A high level of U.S. economic assistance will be needed in the next few years to help finance the cost of Vietnamization. We have not yet determined the levels of assistance which will be required. When the conflict will end, how it will end, the rate at which U.S. forces will be withdrawn, the level of Vietnamese forces that need to be retained after the war, are all questions which have a bearing on these requirements and which we do not have answers to today.


Let me turn now to another facet of the AID program, our assistance to the South Vietnamese and their efforts to achieve rapid social change.

Colonialism established economic and social patterns inadequate to the needs of an independent Vietnam. The French left a limited range of social services, established to support and perpetuate their position as the occupying power. They left a French-oriented school system providing French education to children of the Vietnamese elite: health services largely limited to the capital and province towns, {p.575} administered by French or by French-trained Vietnamese; a system of government administration geared to a colonial society, staffed by Vietnamese trained more to control than to serve. These Government functions had three things in common: They were highly centralized, preserving authority in a few hands; they were static, drawing on the experience of the occupying power, without the potential for self-evaluation or constructive change, and they were intended to perpetuate the privileged position of the elite.

With independence, South Vietnam was hard-pressed to maintain even these limited kinds and levels of administration. Partition had denied it most of the nation’s industrial base and much of its ability to school and train its manpower. Moreover, South Vietnam’s leadership came to the task of nation-building with a sense of aspiration, perhaps, but with few clear goals, and it tended to think in terms of continued centralization, autocracy and privilege.

Yet, that leadership sought foreign technical assistance to help begin a process of evolutionary change. And in 1965, even as the war intensified, the nation’s leaders consciously converted that process of evolutionary change to an attempt at social revolution. During a time of war, when government services are traditionally curtailed, the Government sought to create a system of universal free education. During a period when it was swamped by the problem of caring for refugees and the war injured, it nonetheless embarked on programs to develop a capacity to deliver health services to all Vietnamese. During a period of widespread insurgency when, on the evidence of history, the Government might have been expected further to centralize power, there was a restoration of constitutional authority and the delegation of governmental power to newly elected — not appointed — village officials.

During a period of budgetary deficit, the central Government chose to share with people in local communities control over national resources and the means to modify the environment in which they lived. All these efforts were undertaken as invasion and externally stimulated insurrection threatened the very existence of the nation.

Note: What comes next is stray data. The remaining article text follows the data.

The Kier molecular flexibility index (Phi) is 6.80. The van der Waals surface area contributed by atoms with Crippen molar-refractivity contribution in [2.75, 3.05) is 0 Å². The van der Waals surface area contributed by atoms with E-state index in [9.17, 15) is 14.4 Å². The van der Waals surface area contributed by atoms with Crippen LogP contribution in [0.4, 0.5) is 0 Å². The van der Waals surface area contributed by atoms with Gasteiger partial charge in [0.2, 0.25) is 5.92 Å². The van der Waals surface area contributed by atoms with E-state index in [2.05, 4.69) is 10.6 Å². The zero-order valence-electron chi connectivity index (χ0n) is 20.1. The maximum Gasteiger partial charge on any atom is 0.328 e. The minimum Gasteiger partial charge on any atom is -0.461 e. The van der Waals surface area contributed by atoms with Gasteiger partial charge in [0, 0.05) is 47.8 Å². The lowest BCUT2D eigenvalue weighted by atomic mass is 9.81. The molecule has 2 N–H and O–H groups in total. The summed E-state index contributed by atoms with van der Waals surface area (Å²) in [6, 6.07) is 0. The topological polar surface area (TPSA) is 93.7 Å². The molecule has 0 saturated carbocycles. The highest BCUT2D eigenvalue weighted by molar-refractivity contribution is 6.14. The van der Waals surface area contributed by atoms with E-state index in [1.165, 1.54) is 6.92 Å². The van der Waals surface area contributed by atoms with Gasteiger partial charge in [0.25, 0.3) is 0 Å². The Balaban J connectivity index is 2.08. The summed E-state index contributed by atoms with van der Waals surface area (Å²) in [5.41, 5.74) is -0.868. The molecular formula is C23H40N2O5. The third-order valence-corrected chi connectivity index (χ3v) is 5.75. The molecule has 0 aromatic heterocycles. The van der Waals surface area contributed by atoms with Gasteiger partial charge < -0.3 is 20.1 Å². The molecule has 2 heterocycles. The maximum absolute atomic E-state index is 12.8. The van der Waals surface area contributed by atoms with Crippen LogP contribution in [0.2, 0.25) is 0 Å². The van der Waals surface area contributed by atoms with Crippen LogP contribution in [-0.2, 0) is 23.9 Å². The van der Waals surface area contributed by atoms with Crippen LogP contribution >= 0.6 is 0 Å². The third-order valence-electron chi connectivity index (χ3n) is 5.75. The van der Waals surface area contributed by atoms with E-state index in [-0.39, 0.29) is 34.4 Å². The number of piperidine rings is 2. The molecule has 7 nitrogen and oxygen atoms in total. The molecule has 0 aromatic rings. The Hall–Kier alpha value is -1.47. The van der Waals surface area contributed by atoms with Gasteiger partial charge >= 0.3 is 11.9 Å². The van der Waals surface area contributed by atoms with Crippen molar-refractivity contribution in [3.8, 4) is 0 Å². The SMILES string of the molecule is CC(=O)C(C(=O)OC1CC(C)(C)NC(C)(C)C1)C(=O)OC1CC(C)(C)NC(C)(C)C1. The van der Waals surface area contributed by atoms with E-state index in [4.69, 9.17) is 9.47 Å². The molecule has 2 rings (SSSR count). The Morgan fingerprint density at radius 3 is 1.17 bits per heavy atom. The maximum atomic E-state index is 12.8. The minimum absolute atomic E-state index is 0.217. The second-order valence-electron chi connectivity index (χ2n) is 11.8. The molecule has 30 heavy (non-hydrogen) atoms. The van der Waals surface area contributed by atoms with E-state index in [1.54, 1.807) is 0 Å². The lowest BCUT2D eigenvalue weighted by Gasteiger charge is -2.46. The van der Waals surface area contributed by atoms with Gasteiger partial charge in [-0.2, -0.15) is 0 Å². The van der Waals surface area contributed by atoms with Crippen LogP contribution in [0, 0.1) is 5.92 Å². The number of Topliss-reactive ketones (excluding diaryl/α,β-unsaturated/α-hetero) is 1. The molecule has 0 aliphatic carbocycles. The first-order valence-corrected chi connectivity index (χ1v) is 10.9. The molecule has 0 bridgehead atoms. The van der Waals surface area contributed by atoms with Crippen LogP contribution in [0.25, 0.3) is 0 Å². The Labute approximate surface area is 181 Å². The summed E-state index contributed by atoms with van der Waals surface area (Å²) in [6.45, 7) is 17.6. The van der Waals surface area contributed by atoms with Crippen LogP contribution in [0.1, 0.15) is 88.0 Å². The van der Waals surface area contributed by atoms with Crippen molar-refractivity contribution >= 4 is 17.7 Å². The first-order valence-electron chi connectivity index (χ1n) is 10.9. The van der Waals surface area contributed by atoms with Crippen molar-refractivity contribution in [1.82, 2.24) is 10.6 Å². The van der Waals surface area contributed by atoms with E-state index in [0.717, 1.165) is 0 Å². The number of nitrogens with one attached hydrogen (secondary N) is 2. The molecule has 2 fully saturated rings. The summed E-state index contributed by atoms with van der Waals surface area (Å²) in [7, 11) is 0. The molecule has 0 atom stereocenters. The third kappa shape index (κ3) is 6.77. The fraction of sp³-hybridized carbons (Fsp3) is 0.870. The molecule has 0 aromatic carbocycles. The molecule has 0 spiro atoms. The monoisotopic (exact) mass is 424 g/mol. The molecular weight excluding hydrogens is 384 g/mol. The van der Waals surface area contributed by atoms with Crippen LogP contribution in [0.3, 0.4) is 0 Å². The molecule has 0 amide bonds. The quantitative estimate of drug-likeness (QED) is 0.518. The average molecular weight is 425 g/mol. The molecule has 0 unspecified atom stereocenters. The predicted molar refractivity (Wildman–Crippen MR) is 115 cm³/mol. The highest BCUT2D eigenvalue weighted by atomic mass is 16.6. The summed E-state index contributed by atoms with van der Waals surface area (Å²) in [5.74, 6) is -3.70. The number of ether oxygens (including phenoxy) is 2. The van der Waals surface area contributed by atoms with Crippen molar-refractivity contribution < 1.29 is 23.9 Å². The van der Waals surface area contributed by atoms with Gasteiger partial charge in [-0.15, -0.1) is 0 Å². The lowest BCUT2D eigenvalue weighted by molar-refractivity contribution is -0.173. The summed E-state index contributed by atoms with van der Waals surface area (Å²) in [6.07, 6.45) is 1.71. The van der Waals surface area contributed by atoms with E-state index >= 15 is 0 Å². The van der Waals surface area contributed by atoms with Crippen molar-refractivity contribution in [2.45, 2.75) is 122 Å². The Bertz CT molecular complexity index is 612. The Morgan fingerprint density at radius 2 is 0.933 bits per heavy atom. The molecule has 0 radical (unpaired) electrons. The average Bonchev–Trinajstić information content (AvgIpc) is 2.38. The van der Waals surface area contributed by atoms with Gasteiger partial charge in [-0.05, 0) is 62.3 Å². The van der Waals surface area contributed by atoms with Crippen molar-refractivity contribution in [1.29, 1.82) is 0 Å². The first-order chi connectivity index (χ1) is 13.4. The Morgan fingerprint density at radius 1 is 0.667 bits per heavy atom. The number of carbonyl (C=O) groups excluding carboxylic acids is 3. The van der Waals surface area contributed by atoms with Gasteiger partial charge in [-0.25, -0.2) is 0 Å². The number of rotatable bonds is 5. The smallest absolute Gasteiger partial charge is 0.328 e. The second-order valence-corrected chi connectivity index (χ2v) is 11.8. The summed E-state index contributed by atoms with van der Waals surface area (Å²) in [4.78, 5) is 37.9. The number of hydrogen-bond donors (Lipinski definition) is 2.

I cannot, Mr. Chairman, in my opening statement, cover the full array of government services being developed in South Vietnam, so I will limit my comments to two key areas — education and land reform — and attempt to deal with other areas as you may wish later.


Vietnam has adopted education as a vehicle of economic and social change, as a visible evidence of government responsiveness to public demand, and as a force for national unity. The full effort encompasses the training of teachers and the creation of a normal school system to accomplish that, the preparation and printing of Vietnamese textbooks, the revision of an old French curriculum to one based on the needs of today, and the construction of classrooms and schools.

As a result, the number of children enrolled in primary school has risen since independence from about 400,000 to 2.3 million today — or nearly 82 percent of the primary school age population of the country. These are obviously not only the children of the elite.

This revolution in education has received the support and active participation of the population at large. Since 1966, some 2,000 {p.576} Student-Parent Associations have been formed, with one-half million members. People in local communities are contributing their own resources — their money and labor — to the construction of additional classrooms. A threefold effort has been launched to further decentralize this national education. This effort is encompassed in a decision taken by the Ministry of Education last year to delegate to local communities administration of primary and secondary education, in efforts of the Government to revitalize the collection of local taxes by local communities, and in a delegation of authority for them to spend the revenues they collect, and finally, in the installation of a nationwide community school program involving participation by the school in the life of the community.

We realize that numbers alone do not tell the whole story. The system is numerically strong, but still qualitatively weak, inadequately staffed and struggling to handle its swelling tide of students. But it is also a system possessing a leadership capable of distinguishing between planning and dreaming, which has made a breakthrough in mass education that many countries at peace in the world are yet to begin. And it is a system already working on the next generation of problems — the problem of keeping children in school longer, of evolving a pattern of secondary education which matches the nation’s needs for skills; of modifying the university system further to produce the engineers, agricultural scientists, and business administrators who still largely seek their training abroad.